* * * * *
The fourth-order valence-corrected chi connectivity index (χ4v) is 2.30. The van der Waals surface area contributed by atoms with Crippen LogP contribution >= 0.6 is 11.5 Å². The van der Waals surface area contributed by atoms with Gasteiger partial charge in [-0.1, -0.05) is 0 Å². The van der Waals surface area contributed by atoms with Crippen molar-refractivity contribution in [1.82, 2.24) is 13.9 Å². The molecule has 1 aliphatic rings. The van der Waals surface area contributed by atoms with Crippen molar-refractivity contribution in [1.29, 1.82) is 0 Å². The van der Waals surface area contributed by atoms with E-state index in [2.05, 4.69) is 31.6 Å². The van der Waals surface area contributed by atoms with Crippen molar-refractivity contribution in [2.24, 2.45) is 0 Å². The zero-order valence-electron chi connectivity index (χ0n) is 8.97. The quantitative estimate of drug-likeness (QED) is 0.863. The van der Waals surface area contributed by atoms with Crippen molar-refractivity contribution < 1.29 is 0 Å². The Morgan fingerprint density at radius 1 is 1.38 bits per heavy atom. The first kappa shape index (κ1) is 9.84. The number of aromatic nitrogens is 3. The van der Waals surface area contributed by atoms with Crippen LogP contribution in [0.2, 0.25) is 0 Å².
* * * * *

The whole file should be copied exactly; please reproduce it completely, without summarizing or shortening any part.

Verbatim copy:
The fourth-order valence-corrected chi connectivity index (χ4v) is 2.30. The van der Waals surface area contributed by atoms with Crippen LogP contribution >= 0.6 is 11.5 Å². The van der Waals surface area contributed by atoms with Gasteiger partial charge in [-0.1, -0.05) is 0 Å². The van der Waals surface area contributed by atoms with Crippen molar-refractivity contribution in [1.82, 2.24) is 13.9 Å². The molecule has 1 aliphatic rings. The van der Waals surface area contributed by atoms with Crippen molar-refractivity contribution in [1.29, 1.82) is 0 Å². The van der Waals surface area contributed by atoms with E-state index in [2.05, 4.69) is 31.6 Å². The van der Waals surface area contributed by atoms with Crippen molar-refractivity contribution in [2.24, 2.45) is 0 Å². The zero-order valence-electron chi connectivity index (χ0n) is 8.97. The quantitative estimate of drug-likeness (QED) is 0.863. The van der Waals surface area contributed by atoms with Crippen molar-refractivity contribution < 1.29 is 0 Å². The Morgan fingerprint density at radius 1 is 1.38 bits per heavy atom. The first kappa shape index (κ1) is 9.84. The number of aromatic nitrogens is 3. The van der Waals surface area contributed by atoms with Crippen LogP contribution in [0.2, 0.25) is 0 Å².